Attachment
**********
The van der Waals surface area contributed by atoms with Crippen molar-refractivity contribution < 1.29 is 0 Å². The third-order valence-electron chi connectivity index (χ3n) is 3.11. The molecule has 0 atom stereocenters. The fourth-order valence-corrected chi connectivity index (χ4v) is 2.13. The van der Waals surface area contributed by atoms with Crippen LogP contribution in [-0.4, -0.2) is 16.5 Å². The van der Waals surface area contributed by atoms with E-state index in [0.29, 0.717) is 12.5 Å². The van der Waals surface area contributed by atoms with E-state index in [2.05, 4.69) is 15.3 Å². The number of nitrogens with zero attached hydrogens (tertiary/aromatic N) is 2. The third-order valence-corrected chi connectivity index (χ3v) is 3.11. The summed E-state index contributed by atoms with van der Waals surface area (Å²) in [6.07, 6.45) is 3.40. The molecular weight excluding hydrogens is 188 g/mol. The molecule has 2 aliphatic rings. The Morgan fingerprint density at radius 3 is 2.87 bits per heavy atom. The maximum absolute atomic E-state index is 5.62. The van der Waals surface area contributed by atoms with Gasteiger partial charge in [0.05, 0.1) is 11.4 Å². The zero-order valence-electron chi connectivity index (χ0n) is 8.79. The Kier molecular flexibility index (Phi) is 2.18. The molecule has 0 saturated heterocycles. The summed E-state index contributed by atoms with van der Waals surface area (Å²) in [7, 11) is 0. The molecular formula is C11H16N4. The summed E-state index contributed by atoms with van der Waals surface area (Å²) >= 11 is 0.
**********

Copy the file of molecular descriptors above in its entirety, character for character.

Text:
The van der Waals surface area contributed by atoms with Crippen molar-refractivity contribution < 1.29 is 0 Å². The third-order valence-electron chi connectivity index (χ3n) is 3.11. The molecule has 0 atom stereocenters. The fourth-order valence-corrected chi connectivity index (χ4v) is 2.13. The van der Waals surface area contributed by atoms with Crippen LogP contribution in [-0.4, -0.2) is 16.5 Å². The van der Waals surface area contributed by atoms with E-state index in [0.29, 0.717) is 12.5 Å². The van der Waals surface area contributed by atoms with E-state index in [2.05, 4.69) is 15.3 Å². The number of nitrogens with zero attached hydrogens (tertiary/aromatic N) is 2. The third-order valence-corrected chi connectivity index (χ3v) is 3.11. The summed E-state index contributed by atoms with van der Waals surface area (Å²) in [6.07, 6.45) is 3.40. The molecular weight excluding hydrogens is 188 g/mol. The molecule has 2 aliphatic rings. The Morgan fingerprint density at radius 3 is 2.87 bits per heavy atom. The maximum absolute atomic E-state index is 5.62. The van der Waals surface area contributed by atoms with Gasteiger partial charge in [0.05, 0.1) is 11.4 Å². The zero-order valence-electron chi connectivity index (χ0n) is 8.79. The Kier molecular flexibility index (Phi) is 2.18. The molecule has 0 saturated heterocycles. The summed E-state index contributed by atoms with van der Waals surface area (Å²) in [7, 11) is 0. The molecular formula is C11H16N4. The summed E-state index contributed by atoms with van der Waals surface area (Å²) >= 11 is 0.